Does Music Volume Affect The Way We Behave In Restaurants?
Restaurants have become noisier over the past several decades, that’s not just an anecdotal observation, it is a fact. Is this trend simply due to overzealous chefs and restaurant managers, or is there a more scientific reason why our favorite place to dine has turned up the volume of their music? In this article we’re going to explore scientific studies that shed light on how sound, particularly the sound of music, impacts how we eat and drink.
The History of Loud Background Music in Restaurants
The problem of increasing volume levels of music in popular restaurants can be traced back to the mid-1990s, in particular, when chef Mario Batali decided for the first time that it would be a good idea to play the same tunes he and his colleagues listened to (Led Zeppelin, the Who, the Pixies, etc…) in his Babbo restaurant. Subsequently, other chefs, such as David Chang, followed Batali’s footsteps; and the result has been louder music in restaurants operated by top chefs.
That said, it is important to remember that the level of noise in a public space like a restaurant doesn’t only depend on the amount of sound generated by those occupying the space and music playing in the background, but also on the sound-reflecting properties of the various surfaces and furniture in the restaurant. Some authors have suggested that the Scandinavian-industrial touch, which has become so popular in many restaurants and bars in recent years, is partly responsible.
Loud Music Makes Us Drink More
Both laboratory research and field studies come to the conclusion that people drink more when exposed to noisy music. Participants in a McCarron and Tierney lab study drank more soft drinks and faster, while listening to 88dB pop music compared to another group that listened to similar pop music at a 72dB level.
Meanwhile, Gueguen and co-workers conducted a study in a couple of bars in France, one located in a rural area and the other in an urban environment. The volume of normally broadcasted pop music varied. The 120 participants whose behavior was analyzed ordered significantly more drinks when the music was transmitted at 88dB – 91dB, compared to when the music was played at a lower volume in the 72-75dB range. Both of these scientific studies appear to show a direct link between loud noise and greater profitability for bars and restaurants – especially if that loud noise is pop music played at 88dB or higher.
A Correlation Between Loud Music, Stress, and Eating
Beyond driving a need to drink more, other studies have show that people may eat more as the ambient noise level increases. It is worth noting that we are not the only species to show noise-induced behavior, laboratory mice have been shown to eat and drink more as the background noise increases as well. Kupferman, who conducted this study, states that the increase in food and drink (which was sometimes observed when the animals were already on a full stomach) can be explained in terms of a response to stress. The idea is that food acts as a distraction to keep animals from focusing on the stress caused by the noise transmitted at 80dB.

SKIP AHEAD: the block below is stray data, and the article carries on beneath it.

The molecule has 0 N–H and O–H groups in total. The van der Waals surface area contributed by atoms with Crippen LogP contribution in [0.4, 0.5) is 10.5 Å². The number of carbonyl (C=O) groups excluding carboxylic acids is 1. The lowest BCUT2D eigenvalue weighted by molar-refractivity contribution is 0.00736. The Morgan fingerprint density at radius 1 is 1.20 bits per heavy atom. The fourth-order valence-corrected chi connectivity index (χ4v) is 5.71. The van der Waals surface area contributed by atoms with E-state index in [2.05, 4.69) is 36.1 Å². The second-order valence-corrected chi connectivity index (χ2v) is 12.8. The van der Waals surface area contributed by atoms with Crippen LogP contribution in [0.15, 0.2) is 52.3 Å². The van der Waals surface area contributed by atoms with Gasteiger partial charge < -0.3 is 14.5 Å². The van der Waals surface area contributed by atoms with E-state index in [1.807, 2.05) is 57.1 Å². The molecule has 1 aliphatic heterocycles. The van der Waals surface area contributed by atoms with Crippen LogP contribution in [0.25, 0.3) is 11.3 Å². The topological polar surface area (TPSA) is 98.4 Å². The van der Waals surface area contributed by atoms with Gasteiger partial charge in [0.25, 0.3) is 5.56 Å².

An article in the Washington Post back in May of this year discussed a study which uncovered yet another way music impacts our eating habits. The article, “Loud music at restaurants could be leading you to order burgers over salads, study says“, discusses a 2016 study conducted in Stockholm by University of South Florida Marketing professor Dipayan Biswas which found that when music was played at higher volume (around 70dB) patrons were more likely to order food that was unhealthy for them with a 20% increase in orders of unhealthy foods.
There’s also the results of a 4-year study by the Karolinska Institute in Sweden have found that for every 10 dB increase in road traffic noise levels, there was a 3 cm increase in waist size. Even more dramatically, those who were exposed to aircraft noise had a waistline, on average, wider than 6 cm. Showing it’s not only loud music, but possibly even loud noise in general that impacts our eating habits.
Survey Says, Make Restaurants Quieter
All of this points to scientifically and profit-based reasons as to why restaurants are getting louder and louder in search of increasing revenue and profits.
However, according to a 2016 survey by Consumer Reports, restaurant customers don’t like loud or excessive noise in restaurants. In this survey the number 1 complaint from customers across 25 different restaurant chains was “Excessive Noise Levels” beating out “Poor Service” by 4 points and “Dirty Environment” by 9 points. Some of the worst offenders in their survey were well-known restaurant brands like Dave & Buster’s, Buffalo Wild Wings, and Hard Rock Cafe.
A 2018 Zagat survey showed similar results with 24% of people complaining about “Noise” in restaurants vs. just 12% complaining about the “Price”.
A third survey done in 2016 by Action on Hearing Loss, a UK based non-profit, also found the same results – loud noise in a restaurant is annoying. This study of 1,461 people found that 91% said they would not go back to a restaurant where the noise level was too high, 79% said they’ve left a place early because it was too noisey, and 75% said they were likely to go out more often if the noise levels were quieter.
Yes, the type of sound and the volume of it does appear to directly impact how humans dine and drink while out at a restaurant. While this appears to drive increased table turnover rate, greater consumption, and more profits survey results show that making a restaurant quieter might make customers happier and drive repeat business along with good online reviews.
Babbo Restaurant photo from WikiMedia Commons
Photo of people drinking at a restaurant by Elevate on Pexels
Consumer Reports survey graphic by UnikaVaev